Cancer research is one of the main focuses of the Health Science Center’s Institute of Biotechnology (IBT), headed by director Wen-Hwa Lee, PhD, professor of molecular medicine. The IBT, located in the Texas Research Park in far west San Antonio, was dedicated in 1990 and Dr. Lee, world renowned for his research of "tumor suppressor" genes, was hired as director.

Dr. Lee and his colleagues, including Eva Y. H. P. Lee, PhD, found that three genes linked to cancer formation—BRCA1, BRCA2 and ATM—also are involved in DNA repair. In persons with mutated forms of these three genes, the "fix-it" response to environmental damage appears to be defective, leading eventually to cancer formation. The objective of the IBT studies at cellular and molecular levels is to provide data that can be translated quickly to the bedside of cancer patients, through collaborations with clinical researchers at the Health Science Center.

DNA, found in the cells of living things and containing the genetic blueprint, takes a constant beating from harmful agents in the environment. Fortunately, cells have built-in "fix-it" mechanisms that patch the torn places and keep us going. Our DNA is repaired.

But sometimes, the fix-it mechanism is impaired or doesn’t work. Genetic damage progresses, resulting in undesirable conditions such as cancer.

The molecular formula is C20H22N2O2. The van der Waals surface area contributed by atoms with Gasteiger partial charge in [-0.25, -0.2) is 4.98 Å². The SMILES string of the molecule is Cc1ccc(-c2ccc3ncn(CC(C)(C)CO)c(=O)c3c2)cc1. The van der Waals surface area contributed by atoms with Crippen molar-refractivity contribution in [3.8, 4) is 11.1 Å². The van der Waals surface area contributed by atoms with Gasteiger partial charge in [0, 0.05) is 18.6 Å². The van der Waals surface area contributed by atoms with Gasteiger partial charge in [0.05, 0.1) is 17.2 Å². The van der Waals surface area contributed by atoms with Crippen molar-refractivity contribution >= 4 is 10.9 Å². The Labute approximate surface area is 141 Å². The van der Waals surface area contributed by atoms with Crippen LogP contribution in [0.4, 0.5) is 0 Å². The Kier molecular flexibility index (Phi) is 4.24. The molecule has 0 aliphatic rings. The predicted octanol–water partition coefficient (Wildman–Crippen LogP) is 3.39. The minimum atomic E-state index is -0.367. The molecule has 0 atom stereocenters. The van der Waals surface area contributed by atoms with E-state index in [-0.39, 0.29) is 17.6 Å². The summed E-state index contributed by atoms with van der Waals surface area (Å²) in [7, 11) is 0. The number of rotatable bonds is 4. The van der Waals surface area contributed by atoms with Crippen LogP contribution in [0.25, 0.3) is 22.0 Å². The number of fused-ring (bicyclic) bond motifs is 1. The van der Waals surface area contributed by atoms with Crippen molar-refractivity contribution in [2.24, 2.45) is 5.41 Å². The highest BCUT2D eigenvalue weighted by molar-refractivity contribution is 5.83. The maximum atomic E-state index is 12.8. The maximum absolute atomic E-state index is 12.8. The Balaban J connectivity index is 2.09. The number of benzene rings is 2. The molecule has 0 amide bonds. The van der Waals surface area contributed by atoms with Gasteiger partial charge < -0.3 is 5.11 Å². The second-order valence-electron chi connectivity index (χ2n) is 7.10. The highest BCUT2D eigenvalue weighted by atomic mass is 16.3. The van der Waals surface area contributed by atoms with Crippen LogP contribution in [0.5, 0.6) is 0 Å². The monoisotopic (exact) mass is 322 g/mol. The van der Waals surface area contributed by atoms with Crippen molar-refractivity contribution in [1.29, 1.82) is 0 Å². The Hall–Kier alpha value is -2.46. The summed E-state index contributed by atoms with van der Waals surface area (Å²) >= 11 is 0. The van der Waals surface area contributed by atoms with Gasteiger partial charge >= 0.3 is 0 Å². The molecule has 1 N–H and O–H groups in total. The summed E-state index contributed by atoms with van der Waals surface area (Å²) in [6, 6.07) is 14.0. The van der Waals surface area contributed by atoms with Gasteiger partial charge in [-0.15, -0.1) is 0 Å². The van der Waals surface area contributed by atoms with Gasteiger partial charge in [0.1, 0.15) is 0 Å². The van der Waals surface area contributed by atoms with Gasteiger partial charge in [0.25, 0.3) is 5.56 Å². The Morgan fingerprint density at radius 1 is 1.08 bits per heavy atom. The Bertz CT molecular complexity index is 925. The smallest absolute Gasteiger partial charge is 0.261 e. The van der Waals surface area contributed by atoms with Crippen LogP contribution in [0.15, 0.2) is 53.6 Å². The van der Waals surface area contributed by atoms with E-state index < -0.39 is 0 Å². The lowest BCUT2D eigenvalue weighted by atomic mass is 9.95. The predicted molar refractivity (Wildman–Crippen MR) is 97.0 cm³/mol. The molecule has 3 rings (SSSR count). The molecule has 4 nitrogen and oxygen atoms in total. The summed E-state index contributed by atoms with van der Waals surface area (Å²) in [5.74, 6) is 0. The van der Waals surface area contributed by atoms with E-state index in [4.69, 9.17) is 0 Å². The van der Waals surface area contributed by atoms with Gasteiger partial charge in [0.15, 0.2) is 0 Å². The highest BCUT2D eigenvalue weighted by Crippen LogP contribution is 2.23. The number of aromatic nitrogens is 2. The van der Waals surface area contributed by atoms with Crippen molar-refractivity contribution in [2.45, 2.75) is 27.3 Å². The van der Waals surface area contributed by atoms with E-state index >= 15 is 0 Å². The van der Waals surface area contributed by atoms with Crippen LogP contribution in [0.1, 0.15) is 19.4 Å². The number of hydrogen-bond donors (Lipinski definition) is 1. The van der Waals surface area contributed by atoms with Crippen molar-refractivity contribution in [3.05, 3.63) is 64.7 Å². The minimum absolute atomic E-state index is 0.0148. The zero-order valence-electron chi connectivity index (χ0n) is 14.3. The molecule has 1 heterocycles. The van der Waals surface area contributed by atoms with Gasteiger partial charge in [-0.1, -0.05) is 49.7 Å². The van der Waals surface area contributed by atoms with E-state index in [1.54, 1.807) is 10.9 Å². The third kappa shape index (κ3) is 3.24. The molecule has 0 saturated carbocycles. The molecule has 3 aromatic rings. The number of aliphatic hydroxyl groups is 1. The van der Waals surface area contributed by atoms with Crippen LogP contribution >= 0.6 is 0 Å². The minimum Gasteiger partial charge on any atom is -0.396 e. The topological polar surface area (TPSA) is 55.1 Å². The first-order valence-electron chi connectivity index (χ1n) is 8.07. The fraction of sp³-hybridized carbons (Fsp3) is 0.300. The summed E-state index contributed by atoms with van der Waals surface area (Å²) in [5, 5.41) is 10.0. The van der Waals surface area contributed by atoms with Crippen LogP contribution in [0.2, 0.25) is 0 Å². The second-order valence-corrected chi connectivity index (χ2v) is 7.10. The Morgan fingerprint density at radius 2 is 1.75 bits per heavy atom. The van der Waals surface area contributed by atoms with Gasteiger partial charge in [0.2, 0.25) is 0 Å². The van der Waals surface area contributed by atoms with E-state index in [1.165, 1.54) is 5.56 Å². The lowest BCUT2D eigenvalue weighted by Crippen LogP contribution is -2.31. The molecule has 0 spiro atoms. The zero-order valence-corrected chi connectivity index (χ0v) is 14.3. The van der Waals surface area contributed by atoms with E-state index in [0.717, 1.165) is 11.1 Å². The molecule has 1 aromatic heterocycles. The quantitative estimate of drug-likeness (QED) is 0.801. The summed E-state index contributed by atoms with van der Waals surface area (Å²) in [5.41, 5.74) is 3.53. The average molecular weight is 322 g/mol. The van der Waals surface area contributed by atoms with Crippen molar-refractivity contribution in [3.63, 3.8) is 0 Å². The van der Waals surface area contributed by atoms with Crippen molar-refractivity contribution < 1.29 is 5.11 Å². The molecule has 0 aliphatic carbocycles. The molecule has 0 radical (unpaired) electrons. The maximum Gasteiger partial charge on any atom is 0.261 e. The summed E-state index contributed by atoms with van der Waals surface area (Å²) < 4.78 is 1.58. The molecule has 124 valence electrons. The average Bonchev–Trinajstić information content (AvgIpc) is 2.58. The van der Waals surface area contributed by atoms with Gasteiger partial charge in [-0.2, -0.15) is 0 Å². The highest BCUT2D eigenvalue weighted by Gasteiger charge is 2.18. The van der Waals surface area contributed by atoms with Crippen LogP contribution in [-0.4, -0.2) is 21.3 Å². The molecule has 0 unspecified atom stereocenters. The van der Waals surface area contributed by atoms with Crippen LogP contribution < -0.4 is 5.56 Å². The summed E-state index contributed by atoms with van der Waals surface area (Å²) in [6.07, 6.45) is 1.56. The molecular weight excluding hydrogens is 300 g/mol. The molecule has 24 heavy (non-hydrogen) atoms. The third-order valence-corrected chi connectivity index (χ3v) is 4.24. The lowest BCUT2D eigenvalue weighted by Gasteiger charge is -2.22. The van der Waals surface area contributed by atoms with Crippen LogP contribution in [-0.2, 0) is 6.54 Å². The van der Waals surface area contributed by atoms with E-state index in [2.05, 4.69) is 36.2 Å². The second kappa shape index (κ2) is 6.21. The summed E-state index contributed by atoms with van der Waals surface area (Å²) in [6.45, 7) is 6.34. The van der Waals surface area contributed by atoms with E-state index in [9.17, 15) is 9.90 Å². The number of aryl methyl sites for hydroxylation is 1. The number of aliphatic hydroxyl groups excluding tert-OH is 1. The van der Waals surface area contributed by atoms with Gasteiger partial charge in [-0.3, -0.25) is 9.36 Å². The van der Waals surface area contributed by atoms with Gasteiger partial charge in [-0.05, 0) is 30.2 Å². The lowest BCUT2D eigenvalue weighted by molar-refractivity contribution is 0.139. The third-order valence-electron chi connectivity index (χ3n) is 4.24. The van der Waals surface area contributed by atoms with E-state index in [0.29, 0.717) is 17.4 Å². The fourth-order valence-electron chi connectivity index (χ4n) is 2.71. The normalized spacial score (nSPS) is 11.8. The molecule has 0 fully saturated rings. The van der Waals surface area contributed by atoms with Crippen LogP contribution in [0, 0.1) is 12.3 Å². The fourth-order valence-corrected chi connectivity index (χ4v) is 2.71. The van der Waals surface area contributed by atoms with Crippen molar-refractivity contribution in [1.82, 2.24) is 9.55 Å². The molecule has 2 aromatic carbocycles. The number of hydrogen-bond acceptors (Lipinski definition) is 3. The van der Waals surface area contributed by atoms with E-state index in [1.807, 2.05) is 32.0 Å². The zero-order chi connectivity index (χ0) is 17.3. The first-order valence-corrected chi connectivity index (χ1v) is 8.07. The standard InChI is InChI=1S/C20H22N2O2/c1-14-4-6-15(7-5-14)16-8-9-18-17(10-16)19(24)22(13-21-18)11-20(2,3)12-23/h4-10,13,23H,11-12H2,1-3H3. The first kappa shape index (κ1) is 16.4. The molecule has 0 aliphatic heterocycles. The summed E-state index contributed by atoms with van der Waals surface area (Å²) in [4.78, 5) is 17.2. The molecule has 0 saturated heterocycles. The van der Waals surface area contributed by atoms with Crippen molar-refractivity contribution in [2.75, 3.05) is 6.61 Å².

Early detection of cancer greatly impacts patient outcomes. Many researchers at the Health Science Center have made contributions in this area, including Michael Sarosdy, MD, professor of surgery and chief of the urology division. He headed a U.S. multicenter study that found a new test improves detection of recurrent bladder cancer over the standard non-invasive method. The new test provides positive or negative results in five minutes.

More than 50,000 Americans are diagnosed with bladder cancer each year. It is one of the most highly curable types of cancer, if detected early. However, its recurrence rate is between 50 percent and 80 percent, making life-long monitoring essential.

Treatments for another type of cancer—liver tumors—are urgently needed to help the nearly 20,000 individuals newly diagnosed with the growths in this country each year. Pioneering a new treatment using heat is Health Science Center physician Gerald D. Dodd III, MD, professor of radiology and staff radiologist at the Audie L. Murphy Memorial Veterans Hospital, a component of the South Texas Veterans Health Care System, and University Hospital.

Dr. Dodd already has treated dozens of patients in a study using thermal ablation, a new, minimally invasive technique that heats the tumors to kill them. During the procedure, a special needle is inserted into the liver tumor through a small abdominal incision. The tip of the needle emits energy that heats the tumor but leaves surrounding tissue intact. The dead tissue is slowly reabsorbed by the body. The ablation is done as an outpatient procedure and patients leave the hospital six hours after treatment.

"From preliminary results, we’ve concluded that thermal ablation is a promising method for treating liver tumors," Dr. Dodd said. The procedure may be the only option for patients who aren’t candidates for conventional liver cancer surgery.